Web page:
|Compliance times||Affected airplanes|
|(1) Inspect and modify at whichever of the following that occurs later and repair or replace as necessary prior to further flight after the inspection, unless already accomplished (no repetitive actions necessary): (i) Upon accumulating 8,500 hours time-in-service (TIS) on a wing spar; or (ii) Within the next 500 hours TIS after the effective date of this AD or 12 months after the effective date of this AD, whichever occurs first||Cessna Models 402C and 414A airplanes, serial number 414A0001 through 414A0047 and 414A0049 through 414A0200.|
|(2) Inspect and modify at whichever of the following that occurs first and repair or replace as necessary prior to further flight after the inspection, unless already accomplished (no repetitive actions necessary): (i) Upon accumulating 14,500 hours TIS on a wing spar; (ii) Within the next 500 hours TIS after the effective date of this AD or 12 months after the effective date of this AD, whichever occurs first||Cessna Models 402C and 414A airplanes, serial numbers 414A0201 or through 414A1212.|
(e) Can I comply with this AD in any other way?
(1) To use an alternative method of compliance or adjust the compliance time, follow the procedures in 14 CFR 39.19. Send these requests to the Manager, Wichita Aircraft Certification Office (ACO). For information on any already approved alternative methods of compliance, contact Paul Nguyen, Aerospace Engineer, FAA, Wichita Aircraft Certification Office, 1801 Airport Road, Mid-Continent Airport, Wichita, Kansas 67209; telephone: (316) 946-4125; facsimile: (316) 946-4107.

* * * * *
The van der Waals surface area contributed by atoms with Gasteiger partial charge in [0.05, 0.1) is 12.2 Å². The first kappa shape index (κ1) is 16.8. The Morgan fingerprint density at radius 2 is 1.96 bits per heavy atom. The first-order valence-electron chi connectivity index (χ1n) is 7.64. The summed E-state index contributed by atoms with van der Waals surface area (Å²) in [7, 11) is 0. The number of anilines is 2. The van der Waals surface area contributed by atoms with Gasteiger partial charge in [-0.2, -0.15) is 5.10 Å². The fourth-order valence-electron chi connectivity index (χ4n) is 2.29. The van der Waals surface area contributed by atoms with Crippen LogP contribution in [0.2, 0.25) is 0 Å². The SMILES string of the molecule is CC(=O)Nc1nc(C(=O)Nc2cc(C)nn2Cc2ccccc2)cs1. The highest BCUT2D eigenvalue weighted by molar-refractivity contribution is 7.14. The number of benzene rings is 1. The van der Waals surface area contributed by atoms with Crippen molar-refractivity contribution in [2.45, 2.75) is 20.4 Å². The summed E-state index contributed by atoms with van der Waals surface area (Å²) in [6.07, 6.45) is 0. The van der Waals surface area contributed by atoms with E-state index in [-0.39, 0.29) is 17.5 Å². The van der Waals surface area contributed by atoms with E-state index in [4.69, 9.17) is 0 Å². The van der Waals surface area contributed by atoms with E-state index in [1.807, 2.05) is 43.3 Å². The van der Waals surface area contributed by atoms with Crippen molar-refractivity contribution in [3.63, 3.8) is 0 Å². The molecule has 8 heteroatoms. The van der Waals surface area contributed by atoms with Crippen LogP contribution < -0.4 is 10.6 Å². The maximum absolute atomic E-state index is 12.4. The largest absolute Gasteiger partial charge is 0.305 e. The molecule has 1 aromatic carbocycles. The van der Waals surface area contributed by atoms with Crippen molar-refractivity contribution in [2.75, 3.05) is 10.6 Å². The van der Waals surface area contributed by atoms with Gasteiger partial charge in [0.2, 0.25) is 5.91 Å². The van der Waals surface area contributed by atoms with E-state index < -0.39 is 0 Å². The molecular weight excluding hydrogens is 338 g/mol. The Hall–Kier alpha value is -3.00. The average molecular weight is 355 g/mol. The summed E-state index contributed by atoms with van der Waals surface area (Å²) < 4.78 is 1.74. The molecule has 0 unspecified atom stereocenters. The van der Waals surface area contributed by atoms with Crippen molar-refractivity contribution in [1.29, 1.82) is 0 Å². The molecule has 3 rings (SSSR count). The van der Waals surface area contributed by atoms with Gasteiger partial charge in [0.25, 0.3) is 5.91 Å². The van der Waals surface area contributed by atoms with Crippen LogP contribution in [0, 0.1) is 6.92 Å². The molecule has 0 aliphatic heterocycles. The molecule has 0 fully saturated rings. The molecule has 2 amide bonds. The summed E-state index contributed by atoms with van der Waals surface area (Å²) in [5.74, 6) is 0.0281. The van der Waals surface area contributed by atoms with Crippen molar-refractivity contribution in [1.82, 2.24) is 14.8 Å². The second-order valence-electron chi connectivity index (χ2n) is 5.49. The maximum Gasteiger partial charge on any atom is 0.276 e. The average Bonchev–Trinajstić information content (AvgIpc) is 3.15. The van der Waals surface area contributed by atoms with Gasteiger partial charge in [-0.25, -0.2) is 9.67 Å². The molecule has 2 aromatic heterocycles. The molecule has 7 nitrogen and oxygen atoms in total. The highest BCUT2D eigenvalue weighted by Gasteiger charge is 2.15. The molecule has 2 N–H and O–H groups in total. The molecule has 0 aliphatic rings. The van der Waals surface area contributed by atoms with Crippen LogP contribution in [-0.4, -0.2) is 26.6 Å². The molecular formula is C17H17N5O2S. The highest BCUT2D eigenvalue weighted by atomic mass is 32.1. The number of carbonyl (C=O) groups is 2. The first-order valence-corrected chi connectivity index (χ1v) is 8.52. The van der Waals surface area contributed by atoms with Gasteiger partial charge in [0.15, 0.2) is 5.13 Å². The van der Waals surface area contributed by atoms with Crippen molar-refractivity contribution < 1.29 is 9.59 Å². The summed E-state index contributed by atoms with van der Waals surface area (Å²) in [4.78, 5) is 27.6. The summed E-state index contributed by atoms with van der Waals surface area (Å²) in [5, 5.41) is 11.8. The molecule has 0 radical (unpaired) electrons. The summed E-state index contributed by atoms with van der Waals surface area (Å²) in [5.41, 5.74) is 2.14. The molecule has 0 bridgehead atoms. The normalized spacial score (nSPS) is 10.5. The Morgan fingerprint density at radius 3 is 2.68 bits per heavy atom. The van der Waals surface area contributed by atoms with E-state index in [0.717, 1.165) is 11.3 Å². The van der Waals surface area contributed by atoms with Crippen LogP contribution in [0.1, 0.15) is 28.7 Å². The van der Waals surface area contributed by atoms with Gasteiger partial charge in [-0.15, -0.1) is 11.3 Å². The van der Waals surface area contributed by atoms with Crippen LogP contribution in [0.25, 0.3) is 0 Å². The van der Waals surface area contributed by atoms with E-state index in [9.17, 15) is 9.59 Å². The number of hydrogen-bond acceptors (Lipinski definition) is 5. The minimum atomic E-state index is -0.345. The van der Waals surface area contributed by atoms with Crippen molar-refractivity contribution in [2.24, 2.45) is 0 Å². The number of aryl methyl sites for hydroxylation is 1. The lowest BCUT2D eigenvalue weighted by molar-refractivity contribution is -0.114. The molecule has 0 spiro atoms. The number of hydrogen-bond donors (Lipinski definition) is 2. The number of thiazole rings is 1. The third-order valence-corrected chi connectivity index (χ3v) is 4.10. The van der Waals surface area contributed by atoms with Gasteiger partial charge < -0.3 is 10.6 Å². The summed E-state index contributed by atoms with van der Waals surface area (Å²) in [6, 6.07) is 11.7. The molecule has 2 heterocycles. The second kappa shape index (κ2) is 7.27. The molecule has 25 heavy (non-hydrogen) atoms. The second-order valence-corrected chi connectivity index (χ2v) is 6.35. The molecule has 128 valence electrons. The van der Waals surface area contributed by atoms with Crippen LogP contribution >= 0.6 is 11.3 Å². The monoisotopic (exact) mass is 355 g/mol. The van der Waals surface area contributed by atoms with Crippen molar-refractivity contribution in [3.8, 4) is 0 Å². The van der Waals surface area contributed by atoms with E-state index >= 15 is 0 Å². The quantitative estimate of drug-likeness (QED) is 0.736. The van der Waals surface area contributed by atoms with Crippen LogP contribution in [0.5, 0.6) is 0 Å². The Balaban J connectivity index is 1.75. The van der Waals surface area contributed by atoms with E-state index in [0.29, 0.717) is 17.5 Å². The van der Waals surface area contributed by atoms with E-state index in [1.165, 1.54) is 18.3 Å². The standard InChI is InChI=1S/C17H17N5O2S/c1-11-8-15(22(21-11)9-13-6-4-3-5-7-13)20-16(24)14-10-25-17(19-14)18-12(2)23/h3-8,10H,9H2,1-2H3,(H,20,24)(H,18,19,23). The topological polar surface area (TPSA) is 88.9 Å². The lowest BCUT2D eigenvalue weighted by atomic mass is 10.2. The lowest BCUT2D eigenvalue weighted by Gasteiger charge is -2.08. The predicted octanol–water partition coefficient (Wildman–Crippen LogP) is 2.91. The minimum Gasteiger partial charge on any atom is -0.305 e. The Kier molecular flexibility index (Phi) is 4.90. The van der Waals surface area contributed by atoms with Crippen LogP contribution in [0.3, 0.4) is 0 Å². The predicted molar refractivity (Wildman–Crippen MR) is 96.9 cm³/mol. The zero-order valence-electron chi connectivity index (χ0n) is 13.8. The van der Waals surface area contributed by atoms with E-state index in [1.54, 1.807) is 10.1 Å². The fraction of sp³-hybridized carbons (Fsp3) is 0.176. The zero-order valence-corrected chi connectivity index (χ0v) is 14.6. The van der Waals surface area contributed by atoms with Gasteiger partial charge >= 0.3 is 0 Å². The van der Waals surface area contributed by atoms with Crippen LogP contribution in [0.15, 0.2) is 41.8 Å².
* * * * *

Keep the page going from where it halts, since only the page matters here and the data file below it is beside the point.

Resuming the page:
(2) Alternative methods of compliance approved in accordance with AD 2000-23-01 and AD 99-11-13 are not approved as alternative methods of compliance with this AD.
(f) How do I get copies of the documents referenced in this AD? You may get copies of the documents referenced in this AD from the Cessna Aircraft Company, Product Support, P.O. Box 7706, Wichita, Kansas 67277; telephone: (316) 517-5800; facsimile: (316) 942-9006. You may view these documents at FAA, Central Region, Office of the Regional Counsel, 901 Locust, Room 506, Kansas City, Missouri 64106.
(g) Does this AD action affect any existing AD actions? This amendment supersedes AD 2000-23-01, Amendment 39-11971.
Issued in Kansas City, Missouri, on September 26, 2003.
Manager, Small Airplane Directorate, Aircraft Certification Service.
[FR Doc. 03-25088 Filed 10-2-03; 8:45 am]